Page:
Welbourn believes that injuries are part of the game. “You have to deal with them in the same manner as lifting weights, running, going to practice and learning the playbook. You accept they will happen and can not let them slow you down,” he says. Weightlifter Aimee Anaya points out that it is easy to be pain-free when one is inactive. “I think in lifting, you have to really make an effort, a choice, to wrap it up, tape it up, ice it, deal with it, and keep lifting. I am sure it is the same in any sport… you take the pains along with the rewards. It is part of it. Part of being an athlete. You have to wake up and make a choice. You either suck it up and train because it is what you love to do even if it is what you hate to do, OR you give up and choose to not have achy knees. So I guess my motivation to keep training despite the pains the platform may give me, comes from knowing that I would rather be lifting with some training pains, than sitting on the couch with great knees. Some days I am so achy that I can hardly squat down to put my shoes on. But, you just do it, and you get through it, and you smile at the end of your workout,” she says.
8. Know when NOT to work through injuries (AKA: don’t be stupid)
Training injured—or going back to training before you are ready—can have devastating consequences. Bathurst says, “If you’re injured and something hurts, don’t do an exercise that hurts it further! If you test an exercise and it causes discomfort, then pick another exercise! You only work through that hurt if you have a vital competition where you must compete. Find what doesn’t hurt and work it.” Olympic weightlifter Aimee Anaya agrees. “[You have to] really understand when it is safe to train through something [an ache or irritant or soreness], and when to back off [a real pain], because if you don’t back off and allow something to heal, that is when injury happens. Big injuries can be devastating, and can cause you to lose weeks if not months if not years of training. If you just take 3 days off to allow your body to rest, you may not end up having to take 3 months or 3 years off. Be smart, train through when you can, and rest when you must. Focus on the end goal, not the immediate need to get through a workout.”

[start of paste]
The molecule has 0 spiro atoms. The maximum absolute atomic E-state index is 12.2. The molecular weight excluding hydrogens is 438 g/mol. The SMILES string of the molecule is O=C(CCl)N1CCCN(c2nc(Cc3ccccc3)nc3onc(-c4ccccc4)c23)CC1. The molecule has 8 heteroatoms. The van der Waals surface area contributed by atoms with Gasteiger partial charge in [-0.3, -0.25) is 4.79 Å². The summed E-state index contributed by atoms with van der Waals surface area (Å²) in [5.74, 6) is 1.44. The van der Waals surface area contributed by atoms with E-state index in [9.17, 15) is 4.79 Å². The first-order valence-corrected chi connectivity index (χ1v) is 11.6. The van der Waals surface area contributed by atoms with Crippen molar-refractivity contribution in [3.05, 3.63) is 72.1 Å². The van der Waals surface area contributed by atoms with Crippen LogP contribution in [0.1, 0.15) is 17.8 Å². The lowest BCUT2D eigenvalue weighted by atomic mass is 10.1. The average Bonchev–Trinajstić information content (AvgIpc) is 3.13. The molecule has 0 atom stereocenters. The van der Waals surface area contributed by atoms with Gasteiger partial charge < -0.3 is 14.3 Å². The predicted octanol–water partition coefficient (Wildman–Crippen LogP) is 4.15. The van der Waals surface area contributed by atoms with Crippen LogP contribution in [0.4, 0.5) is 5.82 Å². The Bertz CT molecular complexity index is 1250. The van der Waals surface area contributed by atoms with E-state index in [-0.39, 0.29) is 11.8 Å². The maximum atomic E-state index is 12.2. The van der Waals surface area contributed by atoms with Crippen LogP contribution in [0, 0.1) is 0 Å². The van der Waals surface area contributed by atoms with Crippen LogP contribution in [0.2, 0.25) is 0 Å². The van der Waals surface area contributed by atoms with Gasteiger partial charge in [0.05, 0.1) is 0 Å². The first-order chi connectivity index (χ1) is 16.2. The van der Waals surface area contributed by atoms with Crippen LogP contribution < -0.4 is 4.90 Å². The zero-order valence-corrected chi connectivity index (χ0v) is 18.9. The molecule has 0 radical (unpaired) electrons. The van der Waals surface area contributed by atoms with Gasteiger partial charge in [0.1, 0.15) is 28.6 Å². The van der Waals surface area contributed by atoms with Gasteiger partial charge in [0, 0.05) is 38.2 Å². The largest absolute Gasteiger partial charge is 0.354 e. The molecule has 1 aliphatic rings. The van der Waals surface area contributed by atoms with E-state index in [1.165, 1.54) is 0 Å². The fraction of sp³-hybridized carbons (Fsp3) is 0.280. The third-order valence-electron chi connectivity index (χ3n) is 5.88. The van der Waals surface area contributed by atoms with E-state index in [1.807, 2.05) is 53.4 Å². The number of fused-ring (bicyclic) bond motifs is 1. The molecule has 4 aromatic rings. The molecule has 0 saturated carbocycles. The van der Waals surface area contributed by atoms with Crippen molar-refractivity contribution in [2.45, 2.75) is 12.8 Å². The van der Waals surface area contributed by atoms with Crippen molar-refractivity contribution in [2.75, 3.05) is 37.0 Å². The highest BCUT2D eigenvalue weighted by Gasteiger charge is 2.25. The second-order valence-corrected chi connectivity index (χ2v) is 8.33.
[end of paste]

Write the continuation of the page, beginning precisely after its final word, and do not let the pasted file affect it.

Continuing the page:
9. Set goals.
“Make long term and short term goals. Try to meet the short term goals and you realize long term goals are the sum of all those small victories,” Welbourn advises.
While working through multiple ACL injuries, Chestney set goals that encouraged her to maintain a positive and optimistic attitude in her recovery process. “For example, a goal could be, “I will not make negative comments about my knee recovery, and if I do, I will be reminded and must create a positive counter comment to my negative comment.” So let’s say I slip up, and say, “This healing is taking forever; I hate waiting.” If someone notices this negativity, or if I notice the negative comment myself, then I’ll immediately create a positive learning comment that will counter the negative one just said. For the negative comment, I would counter, “This healing is helping me learn to be more patient with my body’s needs.”
10. The sun’ll come up…
While difficult, looking on the bright side of your situationcan help you become more emotionally resilient. “Try to find something positive that came out of their
situation,” Chestney advises. What did you learn from what happened? How did you emotionally grow or become stronger from what happened?” “Don’t focus on how your lifts are suffering. Get that out of your mind. There are ups and downs to anyone’s training career. Enjoy the ride,” Bathurst advises.